August 04, 2011
For all Bridgestone updates, follow us on Twitter right here.
Pete Sampras had Wimbledon, Ted Williams had Fenway, and Tiger Woods has Firestone. These are the venues that never seem to fail their ruler, even if at times, like a year ago for Mr. Woods, they try to remind you that you are in fact human.
But when Tiger circled the Bridgestone Invitational as his return from injury, and said he felt better than he has in years, it seemed that he knew exactly what he was getting himself into. This was a place Woods has won at seven times in his career, and if you ever needed a moment to realize just how well he knows this golf course, you needed to tune in to the back nine on Thursday as Tiger did what Tiger used to do.
On a great scoring day that had one of the first players out post a 7-under 63 and a multitude of others put themselves into great spots heading into the next three rounds, Tiger got off to the start you'd expect, posting an opening 68 to sit tied for 18th after the first day. A little sloppy with the irons, tee balls going both left and right, but the part that people will be talking about over cold beers this Thursday night is how the putter that has seemed to be so fickle the last year was back and ready to do work. Woods putted brilliantly, saving huge pars on the front nine and carding birdies on the back. His round won't be anywhere close to the low round of the day, but this isn't a sprint for Woods this time, it's just a great engine revving up once more and hopefully for the long haul.
Tiger looked comfortable on Thursday, chatting up playing partner Darren Clarke whenever he'd get close enough to do so, and enjoying the game for the first time in as long as I can remember. Few times did he look disgusted or upset with his game, and even when something like his third shot out of the bunker on No. 14 didn't go his way, he seemed to brush it off, making his only bogey of the day and going along nicely after.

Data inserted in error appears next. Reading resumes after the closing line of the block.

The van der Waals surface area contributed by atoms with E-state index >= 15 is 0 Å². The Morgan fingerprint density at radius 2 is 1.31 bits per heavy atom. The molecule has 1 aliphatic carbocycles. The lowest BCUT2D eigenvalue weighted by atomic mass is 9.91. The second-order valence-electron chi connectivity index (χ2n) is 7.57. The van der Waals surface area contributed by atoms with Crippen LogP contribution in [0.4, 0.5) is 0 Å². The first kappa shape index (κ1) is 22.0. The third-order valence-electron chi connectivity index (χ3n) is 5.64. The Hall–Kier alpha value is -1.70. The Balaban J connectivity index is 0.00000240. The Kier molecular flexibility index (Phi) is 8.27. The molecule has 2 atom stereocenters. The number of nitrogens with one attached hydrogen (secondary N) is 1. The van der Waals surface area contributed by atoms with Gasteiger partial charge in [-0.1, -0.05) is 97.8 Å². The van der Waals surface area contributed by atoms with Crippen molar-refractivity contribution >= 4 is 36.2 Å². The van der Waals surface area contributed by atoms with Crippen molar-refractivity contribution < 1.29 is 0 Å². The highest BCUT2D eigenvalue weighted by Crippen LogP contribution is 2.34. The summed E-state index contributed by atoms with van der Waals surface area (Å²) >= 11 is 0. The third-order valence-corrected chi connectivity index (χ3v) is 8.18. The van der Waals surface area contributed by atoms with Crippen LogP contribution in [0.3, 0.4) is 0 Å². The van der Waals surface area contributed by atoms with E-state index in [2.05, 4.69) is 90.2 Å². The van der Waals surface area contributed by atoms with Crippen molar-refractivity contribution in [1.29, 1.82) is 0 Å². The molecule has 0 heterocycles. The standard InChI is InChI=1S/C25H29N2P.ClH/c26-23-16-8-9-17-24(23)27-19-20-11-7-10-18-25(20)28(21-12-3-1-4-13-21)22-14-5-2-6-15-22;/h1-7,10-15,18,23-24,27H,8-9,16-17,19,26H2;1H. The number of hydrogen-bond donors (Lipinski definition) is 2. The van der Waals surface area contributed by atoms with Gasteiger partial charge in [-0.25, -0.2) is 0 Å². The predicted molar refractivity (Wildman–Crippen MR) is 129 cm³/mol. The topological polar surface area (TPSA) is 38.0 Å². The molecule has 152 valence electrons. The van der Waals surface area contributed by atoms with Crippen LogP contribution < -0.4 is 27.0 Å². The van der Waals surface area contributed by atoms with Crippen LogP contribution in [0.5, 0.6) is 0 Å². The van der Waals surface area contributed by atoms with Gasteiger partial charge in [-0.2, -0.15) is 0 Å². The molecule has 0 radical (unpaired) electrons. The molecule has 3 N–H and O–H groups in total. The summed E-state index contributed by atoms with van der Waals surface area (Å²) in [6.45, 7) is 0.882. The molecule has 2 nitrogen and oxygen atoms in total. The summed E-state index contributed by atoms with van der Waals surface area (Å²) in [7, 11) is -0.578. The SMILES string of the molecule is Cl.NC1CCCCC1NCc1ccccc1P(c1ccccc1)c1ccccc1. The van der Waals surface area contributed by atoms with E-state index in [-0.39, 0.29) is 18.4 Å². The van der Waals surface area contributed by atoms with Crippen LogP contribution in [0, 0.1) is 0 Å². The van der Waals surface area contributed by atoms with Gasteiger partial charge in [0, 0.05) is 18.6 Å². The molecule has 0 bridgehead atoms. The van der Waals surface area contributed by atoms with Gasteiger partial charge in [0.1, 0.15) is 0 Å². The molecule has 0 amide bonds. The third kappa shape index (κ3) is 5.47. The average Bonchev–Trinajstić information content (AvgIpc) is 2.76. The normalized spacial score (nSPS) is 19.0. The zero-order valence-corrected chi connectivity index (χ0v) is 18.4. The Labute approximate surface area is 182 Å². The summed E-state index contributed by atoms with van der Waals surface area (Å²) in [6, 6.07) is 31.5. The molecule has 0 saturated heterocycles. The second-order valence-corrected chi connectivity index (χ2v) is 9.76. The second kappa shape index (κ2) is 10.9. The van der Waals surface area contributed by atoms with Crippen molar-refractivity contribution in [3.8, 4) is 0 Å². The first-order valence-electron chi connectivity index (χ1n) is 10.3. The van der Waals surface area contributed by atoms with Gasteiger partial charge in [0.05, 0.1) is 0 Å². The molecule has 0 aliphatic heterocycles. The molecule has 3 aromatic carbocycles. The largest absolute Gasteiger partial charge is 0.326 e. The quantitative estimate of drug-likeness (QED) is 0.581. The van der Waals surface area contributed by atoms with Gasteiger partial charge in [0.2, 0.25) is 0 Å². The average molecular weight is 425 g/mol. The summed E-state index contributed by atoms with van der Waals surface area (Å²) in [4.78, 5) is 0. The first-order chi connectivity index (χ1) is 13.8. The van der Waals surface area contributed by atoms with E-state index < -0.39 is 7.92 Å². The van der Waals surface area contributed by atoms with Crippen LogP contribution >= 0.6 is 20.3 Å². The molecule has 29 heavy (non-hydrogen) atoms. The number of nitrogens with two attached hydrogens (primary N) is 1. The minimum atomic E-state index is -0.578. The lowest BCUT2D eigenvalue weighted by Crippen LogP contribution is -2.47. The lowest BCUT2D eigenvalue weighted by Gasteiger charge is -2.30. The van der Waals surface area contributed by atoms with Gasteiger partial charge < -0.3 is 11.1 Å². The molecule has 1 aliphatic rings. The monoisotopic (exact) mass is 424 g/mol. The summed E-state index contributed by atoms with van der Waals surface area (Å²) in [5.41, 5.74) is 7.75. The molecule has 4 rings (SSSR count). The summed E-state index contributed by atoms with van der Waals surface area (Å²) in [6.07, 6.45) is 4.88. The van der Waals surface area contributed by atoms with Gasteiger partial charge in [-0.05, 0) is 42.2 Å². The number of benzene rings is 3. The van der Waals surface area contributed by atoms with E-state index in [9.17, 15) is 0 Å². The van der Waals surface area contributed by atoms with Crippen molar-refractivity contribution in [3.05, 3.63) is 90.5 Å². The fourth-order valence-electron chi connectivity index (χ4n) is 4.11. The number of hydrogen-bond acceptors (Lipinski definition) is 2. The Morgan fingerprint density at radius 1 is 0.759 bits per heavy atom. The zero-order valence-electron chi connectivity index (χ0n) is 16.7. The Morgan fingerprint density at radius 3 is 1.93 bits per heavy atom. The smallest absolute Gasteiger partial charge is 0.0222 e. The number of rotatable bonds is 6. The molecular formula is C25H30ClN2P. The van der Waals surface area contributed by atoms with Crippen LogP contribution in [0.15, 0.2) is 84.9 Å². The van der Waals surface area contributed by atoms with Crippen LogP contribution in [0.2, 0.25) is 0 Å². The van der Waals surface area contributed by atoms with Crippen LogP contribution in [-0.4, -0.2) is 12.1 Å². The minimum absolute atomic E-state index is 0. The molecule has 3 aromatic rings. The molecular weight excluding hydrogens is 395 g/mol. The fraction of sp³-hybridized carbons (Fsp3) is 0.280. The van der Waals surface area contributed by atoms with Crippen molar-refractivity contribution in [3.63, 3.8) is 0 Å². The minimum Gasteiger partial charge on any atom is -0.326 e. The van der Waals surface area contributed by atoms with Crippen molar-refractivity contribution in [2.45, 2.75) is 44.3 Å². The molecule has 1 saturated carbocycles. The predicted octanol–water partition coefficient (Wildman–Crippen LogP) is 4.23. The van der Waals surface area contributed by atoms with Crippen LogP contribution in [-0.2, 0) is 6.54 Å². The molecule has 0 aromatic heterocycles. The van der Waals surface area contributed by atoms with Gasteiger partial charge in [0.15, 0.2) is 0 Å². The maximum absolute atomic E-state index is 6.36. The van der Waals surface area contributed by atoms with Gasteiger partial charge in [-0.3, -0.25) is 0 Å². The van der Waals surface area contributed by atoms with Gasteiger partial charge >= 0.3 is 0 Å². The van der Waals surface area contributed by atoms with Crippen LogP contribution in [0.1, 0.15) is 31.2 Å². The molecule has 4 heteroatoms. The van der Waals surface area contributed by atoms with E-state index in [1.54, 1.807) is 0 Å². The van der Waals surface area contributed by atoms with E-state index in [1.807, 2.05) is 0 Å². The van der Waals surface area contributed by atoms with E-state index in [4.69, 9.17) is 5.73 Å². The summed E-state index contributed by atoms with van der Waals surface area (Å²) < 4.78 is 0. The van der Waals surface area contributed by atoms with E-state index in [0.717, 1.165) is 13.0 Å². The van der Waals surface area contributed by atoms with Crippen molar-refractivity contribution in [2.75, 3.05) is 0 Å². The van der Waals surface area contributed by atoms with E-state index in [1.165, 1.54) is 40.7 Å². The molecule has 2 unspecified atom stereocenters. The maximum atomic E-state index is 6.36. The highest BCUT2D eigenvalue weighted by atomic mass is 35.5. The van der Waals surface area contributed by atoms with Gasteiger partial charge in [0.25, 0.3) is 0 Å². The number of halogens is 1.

We all knew Woods wasn't going to go out and tie Adam Scott's 62, because that's not really how Tiger operates. He tests the waters on days like this, sees just what game he actually has when every shot matters, and then plays that hand. It wasn't the prettiest round of the day, and he was in the trees just as much as he used to be, but it was the comfort he showed from trouble that was very Tiger-like, if you don't mind thinking back to pre-2009.
If you had to give Tiger's round a grade, you could give it a solid B+. It probably won't lead the nightly sports shows, and it isn't going to make the front page of your local newspaper, but he needed something positive to head forward the rest of this week and the next, and that opening 68 seemed just dandy for Woods.